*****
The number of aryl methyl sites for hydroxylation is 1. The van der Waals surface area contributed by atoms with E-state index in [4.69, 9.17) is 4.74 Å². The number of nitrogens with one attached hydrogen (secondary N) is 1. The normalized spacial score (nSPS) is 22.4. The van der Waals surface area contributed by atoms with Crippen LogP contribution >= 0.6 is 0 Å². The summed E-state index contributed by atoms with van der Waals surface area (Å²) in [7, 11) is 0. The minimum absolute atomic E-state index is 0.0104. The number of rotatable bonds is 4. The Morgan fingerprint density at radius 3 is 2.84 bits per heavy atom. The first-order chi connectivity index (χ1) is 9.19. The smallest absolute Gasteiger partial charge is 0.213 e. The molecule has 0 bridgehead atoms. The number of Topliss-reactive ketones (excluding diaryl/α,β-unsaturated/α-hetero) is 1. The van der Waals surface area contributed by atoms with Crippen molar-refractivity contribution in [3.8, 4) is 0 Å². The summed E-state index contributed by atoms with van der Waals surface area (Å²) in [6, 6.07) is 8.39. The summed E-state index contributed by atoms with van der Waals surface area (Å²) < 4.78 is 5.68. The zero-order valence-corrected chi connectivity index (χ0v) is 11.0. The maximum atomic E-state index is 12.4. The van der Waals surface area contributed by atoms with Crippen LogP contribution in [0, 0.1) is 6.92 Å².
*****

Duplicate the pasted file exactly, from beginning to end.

The number of aryl methyl sites for hydroxylation is 1. The van der Waals surface area contributed by atoms with E-state index in [4.69, 9.17) is 4.74 Å². The number of nitrogens with one attached hydrogen (secondary N) is 1. The normalized spacial score (nSPS) is 22.4. The van der Waals surface area contributed by atoms with Crippen LogP contribution >= 0.6 is 0 Å². The summed E-state index contributed by atoms with van der Waals surface area (Å²) in [7, 11) is 0. The minimum absolute atomic E-state index is 0.0104. The number of rotatable bonds is 4. The Morgan fingerprint density at radius 3 is 2.84 bits per heavy atom. The first-order chi connectivity index (χ1) is 9.19. The smallest absolute Gasteiger partial charge is 0.213 e. The molecule has 0 bridgehead atoms. The number of Topliss-reactive ketones (excluding diaryl/α,β-unsaturated/α-hetero) is 1. The van der Waals surface area contributed by atoms with Crippen molar-refractivity contribution in [3.8, 4) is 0 Å². The summed E-state index contributed by atoms with van der Waals surface area (Å²) in [6, 6.07) is 8.39. The summed E-state index contributed by atoms with van der Waals surface area (Å²) < 4.78 is 5.68. The zero-order valence-corrected chi connectivity index (χ0v) is 11.0. The maximum atomic E-state index is 12.4. The van der Waals surface area contributed by atoms with Crippen LogP contribution in [0, 0.1) is 6.92 Å².